a. The saddlers' set is authorized for issue, in general, to all companies, batteries, and troops having saddlers or to which animals are assigned; and to certain regiments and separate battalions. The actual basis of issue is as provided in Tables of Basic Allowances of the various arms and services”.

3. ALLOWANCE OF MATERIAL
Amounts of materials used in repair of harness and horse equipment are published from time to time in Tables of Basic Allowances. For classification, processing, and inspection of leather and leather equipment, see TM 10-226.

4. CUTTING LEATHER
a. In using a side or part of a side of leather, care should be taken to cut from the proper part of the side. The back is generally the best, while the belly and flanks are the least desirable, being looser grained.

b. Care should be taken to cut just the portion needed, even though an odd shape might be left by so doing. It may develop later that this odd shape can be used to advantage.

5. WORKING LEATHER INTO SHAPE
In working leather into shape it will be necessary to soak it until it is soft and pliable. Russet leather does not require as much soaking as black leather. Leather should not be soaked long enough to cause the stuffing to come out.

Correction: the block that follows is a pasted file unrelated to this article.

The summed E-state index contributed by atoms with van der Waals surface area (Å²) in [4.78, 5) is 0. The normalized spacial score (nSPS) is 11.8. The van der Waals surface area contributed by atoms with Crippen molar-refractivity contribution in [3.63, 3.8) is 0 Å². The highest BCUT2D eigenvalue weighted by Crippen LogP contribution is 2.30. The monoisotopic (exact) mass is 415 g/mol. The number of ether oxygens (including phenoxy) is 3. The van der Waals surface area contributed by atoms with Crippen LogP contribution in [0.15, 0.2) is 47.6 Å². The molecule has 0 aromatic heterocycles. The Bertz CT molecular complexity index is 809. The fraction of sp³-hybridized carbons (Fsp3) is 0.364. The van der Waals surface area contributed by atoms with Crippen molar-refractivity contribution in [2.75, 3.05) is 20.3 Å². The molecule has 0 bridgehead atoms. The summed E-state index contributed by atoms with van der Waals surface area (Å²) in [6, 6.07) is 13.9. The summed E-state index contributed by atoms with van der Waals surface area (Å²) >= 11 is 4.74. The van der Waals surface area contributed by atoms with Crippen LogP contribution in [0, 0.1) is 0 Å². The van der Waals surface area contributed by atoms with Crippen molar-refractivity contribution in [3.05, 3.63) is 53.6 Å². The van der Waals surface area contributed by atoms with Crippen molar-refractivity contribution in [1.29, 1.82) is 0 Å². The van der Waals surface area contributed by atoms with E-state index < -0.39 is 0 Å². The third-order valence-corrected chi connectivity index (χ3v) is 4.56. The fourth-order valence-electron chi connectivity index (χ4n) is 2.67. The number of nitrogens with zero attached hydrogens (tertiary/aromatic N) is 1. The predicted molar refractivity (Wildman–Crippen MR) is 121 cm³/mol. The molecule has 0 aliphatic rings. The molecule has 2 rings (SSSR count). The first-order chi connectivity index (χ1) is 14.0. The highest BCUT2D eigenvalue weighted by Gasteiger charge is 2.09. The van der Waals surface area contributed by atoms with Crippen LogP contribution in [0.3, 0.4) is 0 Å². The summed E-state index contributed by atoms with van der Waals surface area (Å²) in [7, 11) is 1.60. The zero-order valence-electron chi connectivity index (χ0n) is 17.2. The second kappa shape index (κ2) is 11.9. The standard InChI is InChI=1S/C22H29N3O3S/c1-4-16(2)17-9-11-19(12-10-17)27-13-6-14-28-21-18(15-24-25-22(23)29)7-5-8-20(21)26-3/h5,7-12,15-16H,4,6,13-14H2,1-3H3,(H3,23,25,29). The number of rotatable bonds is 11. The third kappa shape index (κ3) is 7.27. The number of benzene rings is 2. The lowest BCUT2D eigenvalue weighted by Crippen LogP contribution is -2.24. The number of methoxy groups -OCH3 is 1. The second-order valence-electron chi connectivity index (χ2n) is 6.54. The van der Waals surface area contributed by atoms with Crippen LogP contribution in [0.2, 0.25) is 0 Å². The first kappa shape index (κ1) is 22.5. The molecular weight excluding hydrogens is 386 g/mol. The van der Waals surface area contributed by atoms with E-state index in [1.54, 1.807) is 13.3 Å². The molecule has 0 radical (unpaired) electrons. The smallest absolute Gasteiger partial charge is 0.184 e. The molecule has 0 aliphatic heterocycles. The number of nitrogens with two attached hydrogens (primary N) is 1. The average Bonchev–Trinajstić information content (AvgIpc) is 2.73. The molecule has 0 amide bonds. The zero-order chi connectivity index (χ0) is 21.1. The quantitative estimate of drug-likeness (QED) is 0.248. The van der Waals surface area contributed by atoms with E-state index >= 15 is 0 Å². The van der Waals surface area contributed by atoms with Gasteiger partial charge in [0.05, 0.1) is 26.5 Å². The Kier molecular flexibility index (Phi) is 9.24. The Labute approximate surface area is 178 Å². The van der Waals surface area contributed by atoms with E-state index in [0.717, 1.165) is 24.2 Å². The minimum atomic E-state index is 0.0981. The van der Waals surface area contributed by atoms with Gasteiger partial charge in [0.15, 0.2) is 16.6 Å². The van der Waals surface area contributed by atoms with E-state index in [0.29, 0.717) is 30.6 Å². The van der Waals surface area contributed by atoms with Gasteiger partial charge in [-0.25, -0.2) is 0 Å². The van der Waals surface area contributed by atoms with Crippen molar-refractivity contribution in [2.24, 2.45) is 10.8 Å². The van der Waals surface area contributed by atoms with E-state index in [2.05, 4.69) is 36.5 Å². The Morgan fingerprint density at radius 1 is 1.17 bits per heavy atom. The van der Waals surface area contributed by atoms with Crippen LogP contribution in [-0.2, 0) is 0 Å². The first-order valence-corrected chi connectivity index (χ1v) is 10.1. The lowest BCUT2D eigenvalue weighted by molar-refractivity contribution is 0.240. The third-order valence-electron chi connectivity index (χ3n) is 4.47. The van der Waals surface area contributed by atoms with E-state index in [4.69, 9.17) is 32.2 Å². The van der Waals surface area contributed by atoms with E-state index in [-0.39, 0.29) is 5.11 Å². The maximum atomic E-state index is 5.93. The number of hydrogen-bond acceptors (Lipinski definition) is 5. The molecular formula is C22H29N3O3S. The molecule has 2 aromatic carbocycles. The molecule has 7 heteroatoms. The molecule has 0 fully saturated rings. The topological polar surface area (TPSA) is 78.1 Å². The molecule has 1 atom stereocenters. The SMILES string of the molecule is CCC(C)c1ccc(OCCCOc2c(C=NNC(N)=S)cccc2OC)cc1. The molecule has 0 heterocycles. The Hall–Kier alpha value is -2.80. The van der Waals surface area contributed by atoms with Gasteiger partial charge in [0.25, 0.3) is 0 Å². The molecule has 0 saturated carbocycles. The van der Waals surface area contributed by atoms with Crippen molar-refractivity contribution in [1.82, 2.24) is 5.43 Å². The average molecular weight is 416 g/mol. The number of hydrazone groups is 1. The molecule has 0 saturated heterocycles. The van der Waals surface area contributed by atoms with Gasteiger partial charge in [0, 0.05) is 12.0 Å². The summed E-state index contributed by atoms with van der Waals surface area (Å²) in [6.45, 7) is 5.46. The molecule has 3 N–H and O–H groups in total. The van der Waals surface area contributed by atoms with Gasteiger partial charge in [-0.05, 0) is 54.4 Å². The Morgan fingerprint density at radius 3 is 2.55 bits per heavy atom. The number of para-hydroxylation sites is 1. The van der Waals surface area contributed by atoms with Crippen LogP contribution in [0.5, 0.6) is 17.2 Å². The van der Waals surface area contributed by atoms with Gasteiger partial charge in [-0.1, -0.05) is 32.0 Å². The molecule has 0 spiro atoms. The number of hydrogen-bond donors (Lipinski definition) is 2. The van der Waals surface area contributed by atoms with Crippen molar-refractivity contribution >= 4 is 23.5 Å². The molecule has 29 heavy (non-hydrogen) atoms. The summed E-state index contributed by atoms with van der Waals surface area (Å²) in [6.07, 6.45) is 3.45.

6. FINISHING EDGES
The edges of articles made of black leather are finished by applying blacking to them with a brush or piece of cloth and burnishing with awl haft handle or hammer handle and finishing with a piece of cloth. Edges of articles made of russet leather are finished in the same manner, except that the edges are slightly dampened instead of being blackened.

7. USING SADDLER’S WAX
This wax works best when in a temperature of about 75 degrees F. When cold it is brittle and will not adhere to the thread. If too warm it will be soft and sticky and unfit for use. Saddlers' wax is used to make the thread pliable and wearing. The wax seals itself into and around the thread, giving it a smooth surface. The thread can then be pulled through holes without tearing or sticking. Wax weatherproofs the thread and prolongs its life.